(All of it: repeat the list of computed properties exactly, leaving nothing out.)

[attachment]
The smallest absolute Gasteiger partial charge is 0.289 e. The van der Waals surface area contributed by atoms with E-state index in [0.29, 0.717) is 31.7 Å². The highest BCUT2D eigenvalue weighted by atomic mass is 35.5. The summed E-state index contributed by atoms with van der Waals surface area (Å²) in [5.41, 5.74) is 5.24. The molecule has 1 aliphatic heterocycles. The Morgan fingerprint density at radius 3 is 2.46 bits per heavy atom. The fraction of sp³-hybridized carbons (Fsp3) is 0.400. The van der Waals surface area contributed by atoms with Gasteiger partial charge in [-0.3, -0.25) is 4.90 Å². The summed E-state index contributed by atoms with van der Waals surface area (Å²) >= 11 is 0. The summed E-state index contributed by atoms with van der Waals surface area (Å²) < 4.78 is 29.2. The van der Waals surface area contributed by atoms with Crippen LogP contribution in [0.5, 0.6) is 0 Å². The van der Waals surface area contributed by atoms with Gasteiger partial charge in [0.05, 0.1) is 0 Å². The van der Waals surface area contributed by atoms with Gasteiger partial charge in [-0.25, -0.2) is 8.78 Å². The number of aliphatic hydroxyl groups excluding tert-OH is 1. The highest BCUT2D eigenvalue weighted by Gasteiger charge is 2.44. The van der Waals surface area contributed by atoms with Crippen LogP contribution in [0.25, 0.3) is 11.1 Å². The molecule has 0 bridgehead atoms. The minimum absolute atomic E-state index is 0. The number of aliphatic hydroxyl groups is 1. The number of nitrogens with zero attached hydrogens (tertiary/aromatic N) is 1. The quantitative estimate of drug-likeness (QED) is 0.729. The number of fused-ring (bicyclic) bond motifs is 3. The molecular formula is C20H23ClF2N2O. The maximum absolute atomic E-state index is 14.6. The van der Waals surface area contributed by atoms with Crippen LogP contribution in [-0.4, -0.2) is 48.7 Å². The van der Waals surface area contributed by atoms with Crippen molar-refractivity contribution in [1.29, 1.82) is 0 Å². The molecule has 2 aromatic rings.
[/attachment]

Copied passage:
The smallest absolute Gasteiger partial charge is 0.289 e. The van der Waals surface area contributed by atoms with E-state index in [0.29, 0.717) is 31.7 Å². The highest BCUT2D eigenvalue weighted by atomic mass is 35.5. The summed E-state index contributed by atoms with van der Waals surface area (Å²) in [5.41, 5.74) is 5.24. The molecule has 1 aliphatic heterocycles. The Morgan fingerprint density at radius 3 is 2.46 bits per heavy atom. The fraction of sp³-hybridized carbons (Fsp3) is 0.400. The van der Waals surface area contributed by atoms with Gasteiger partial charge in [-0.3, -0.25) is 4.90 Å². The summed E-state index contributed by atoms with van der Waals surface area (Å²) >= 11 is 0. The summed E-state index contributed by atoms with van der Waals surface area (Å²) < 4.78 is 29.2. The van der Waals surface area contributed by atoms with Crippen LogP contribution in [0.5, 0.6) is 0 Å². The van der Waals surface area contributed by atoms with Gasteiger partial charge in [0.05, 0.1) is 0 Å². The van der Waals surface area contributed by atoms with Gasteiger partial charge in [-0.25, -0.2) is 8.78 Å². The number of aliphatic hydroxyl groups excluding tert-OH is 1. The highest BCUT2D eigenvalue weighted by Gasteiger charge is 2.44. The van der Waals surface area contributed by atoms with Crippen LogP contribution in [0.25, 0.3) is 11.1 Å². The molecule has 0 bridgehead atoms. The minimum absolute atomic E-state index is 0. The number of aliphatic hydroxyl groups is 1. The number of nitrogens with zero attached hydrogens (tertiary/aromatic N) is 1. The quantitative estimate of drug-likeness (QED) is 0.729. The number of fused-ring (bicyclic) bond motifs is 3. The molecular formula is C20H23ClF2N2O. The maximum absolute atomic E-state index is 14.6. The van der Waals surface area contributed by atoms with Crippen LogP contribution in [-0.4, -0.2) is 48.7 Å². The van der Waals surface area contributed by atoms with Crippen molar-refractivity contribution in [1.29, 1.82) is 0 Å². The molecule has 2 aromatic rings.